When comparing MacPorts vs Byword, the Slant community recommends Byword for most people. In the question“What are the best power user tools for macOS?” Byword is ranked 33rd while MacPorts is ranked 41st.
Ranked in these QuestionsQuestion Ranking
Pro Provides a consistent experience across OS X versions
MacPorts eschews Apple-supplied libraries and links sources against its own making sure that the experience is the same regardless of what OS X version is used.
Pro Easy to use
Detailed instructions on the homepage are easy to follow. Official GUI app is also available
Pro Generally very up to date
MacPorts generally gets new software soon after it's available. This way users will not have to worry if their software is up to date.
Pro Nice variants system
MacPorts has a variants system that allows customizing builds with author provided options.
Pro Has many more packages than its competitors
As of this writing, 20K packages. 3 to 5x more than other current package managers.
Pro Requires SUDO to install apps
No need to worry if some rogue app will change your binaries or configuration.
Pro Download libraries instead of relying on Apple's caprices
Considering just how often Apple breaks things, any reduplication of of Apple-supplied libraries with the canonical sources is an asset.
Written in Tcl & C, it's generally significantly faster than the competition. Tcl is also quite readable and comparable to Ruby, so it's also friendly to newcomers.
Pro Supports older Mac operating systems
Homebrew dropped support for old Macs. MacPorts still supports them.
Pro MacPorts is a native application: C + TCL
No need to install Ruby, or any other programming language.
Pro More packages than competition
Pro Apple Silicon Ready
With Apple moving over to its own silicon, macports has been ready for the move to ARM since 2.6.4
Pro Initially started and developed by Apple employees and supported by Apple itself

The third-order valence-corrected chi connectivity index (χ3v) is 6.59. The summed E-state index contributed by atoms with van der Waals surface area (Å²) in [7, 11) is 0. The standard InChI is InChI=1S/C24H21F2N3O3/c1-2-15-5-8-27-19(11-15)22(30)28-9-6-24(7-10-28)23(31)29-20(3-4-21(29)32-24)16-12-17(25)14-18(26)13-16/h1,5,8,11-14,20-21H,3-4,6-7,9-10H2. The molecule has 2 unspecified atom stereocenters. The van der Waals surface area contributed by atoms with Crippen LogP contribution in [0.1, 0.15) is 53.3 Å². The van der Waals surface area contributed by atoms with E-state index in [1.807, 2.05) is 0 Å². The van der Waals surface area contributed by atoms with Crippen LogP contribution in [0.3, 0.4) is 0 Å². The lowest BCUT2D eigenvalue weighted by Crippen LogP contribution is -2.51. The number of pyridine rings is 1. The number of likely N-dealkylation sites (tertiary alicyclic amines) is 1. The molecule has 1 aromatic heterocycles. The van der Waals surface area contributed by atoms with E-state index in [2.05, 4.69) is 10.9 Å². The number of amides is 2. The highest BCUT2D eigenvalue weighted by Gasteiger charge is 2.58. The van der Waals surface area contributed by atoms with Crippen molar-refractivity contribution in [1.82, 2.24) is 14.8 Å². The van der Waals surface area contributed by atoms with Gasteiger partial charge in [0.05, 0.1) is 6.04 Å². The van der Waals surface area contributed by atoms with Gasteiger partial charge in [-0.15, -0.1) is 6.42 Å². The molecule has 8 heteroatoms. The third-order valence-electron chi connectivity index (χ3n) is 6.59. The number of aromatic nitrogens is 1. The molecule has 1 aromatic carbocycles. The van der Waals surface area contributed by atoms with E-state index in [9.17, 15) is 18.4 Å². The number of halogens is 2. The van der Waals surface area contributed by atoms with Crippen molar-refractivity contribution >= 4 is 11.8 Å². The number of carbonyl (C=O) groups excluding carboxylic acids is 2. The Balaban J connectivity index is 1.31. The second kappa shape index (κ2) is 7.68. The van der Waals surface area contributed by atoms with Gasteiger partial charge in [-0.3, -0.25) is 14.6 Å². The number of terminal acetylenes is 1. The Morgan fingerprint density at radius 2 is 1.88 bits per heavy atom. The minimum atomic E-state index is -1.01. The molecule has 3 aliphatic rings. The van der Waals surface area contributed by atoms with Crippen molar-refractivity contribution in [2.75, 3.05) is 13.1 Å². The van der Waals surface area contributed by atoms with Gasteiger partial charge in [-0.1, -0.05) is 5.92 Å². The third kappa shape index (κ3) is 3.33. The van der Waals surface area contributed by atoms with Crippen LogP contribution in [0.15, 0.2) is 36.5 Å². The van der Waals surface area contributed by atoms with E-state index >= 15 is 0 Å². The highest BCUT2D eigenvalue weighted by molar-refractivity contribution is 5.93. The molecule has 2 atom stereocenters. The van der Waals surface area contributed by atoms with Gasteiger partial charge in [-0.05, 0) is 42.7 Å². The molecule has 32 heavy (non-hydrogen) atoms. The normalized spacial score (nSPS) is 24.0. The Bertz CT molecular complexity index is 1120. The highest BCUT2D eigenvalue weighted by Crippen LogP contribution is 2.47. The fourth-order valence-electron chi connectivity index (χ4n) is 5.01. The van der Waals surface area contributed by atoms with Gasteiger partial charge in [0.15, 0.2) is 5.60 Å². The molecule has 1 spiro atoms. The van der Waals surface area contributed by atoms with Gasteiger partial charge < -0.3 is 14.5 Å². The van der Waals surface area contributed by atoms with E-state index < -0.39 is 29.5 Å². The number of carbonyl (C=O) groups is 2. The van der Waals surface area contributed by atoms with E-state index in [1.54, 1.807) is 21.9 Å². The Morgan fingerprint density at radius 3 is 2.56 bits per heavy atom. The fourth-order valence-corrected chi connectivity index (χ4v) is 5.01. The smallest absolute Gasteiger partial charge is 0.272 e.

Reading the story behind MacPorts, it is the only one that was developed by Apple by an Apple employee. In fact it is the same person that was responsible for creating the FreeBSD port system.
Pro Great support for older systems
Pro Most of the available packages work
For example, trying to install Finch using Pkgsrc doesn't work, while installing it using MacPorts works perfectly. Finch isn't even on Homebrew's radar.
Pro Word count support
Pro A dark theme is available
Pro Can publish directly to external services
Pro Can export to html, pdf, rtf
In addition to plaintext, Byword can export to HTML, PDF, RTF.
Pro Exemplary Markdown support
Byword de-emphasizes the syntax itself, while emphasizing its effects. It appropriately adds style, like italic and bold, to text that's designated by markdown and dims the syntax so it does not getting in the way of comprehension. Additionally, there are commonly used hotkeys (⌘b, ⌘i, etc) that can be used to apply style without having to know the syntax or having to type it out each time.
Pro Includes features that speed up writing
For example, while authoring a bulleted list hitting return automatically prepares a new bulleted line.
Pro Available for all Apple devices
Byword is available on a Mac, an iPhone and an iPad.
Pro Syncs using iCloud and Dropbox
Documents can be synced using iCloud or Dropbox from within the editor for use across all devices.
Pro Live update support
Con New Packages and Updates take time
Macports isn't the first choice for developers producing new packages or binaries for macOS. Nor is it the fastest in getting updates. But in general, it usually is one of the most up to date and will be updated eventually. Some would see this as a con in comparison to Homebrew.
Con Bad at limiting dependencies
MacPorts has a habit of pulling very specific versions of dependencies for each package. It downloads different version of already existing dependencies even in cases where the existing dependency version would have worked seamlessly.
Con Downloads unneeded libraries duplicating functionality already provided by Apple's libraries
As MacPorts eschews Apple-supplied libraries and links sources against its own a large duplication of functionality across MacPorts and Apple libraries can be found.
Con Requires root permissions (sudo) for installation of packages
A really good security feature, but some see it as a con.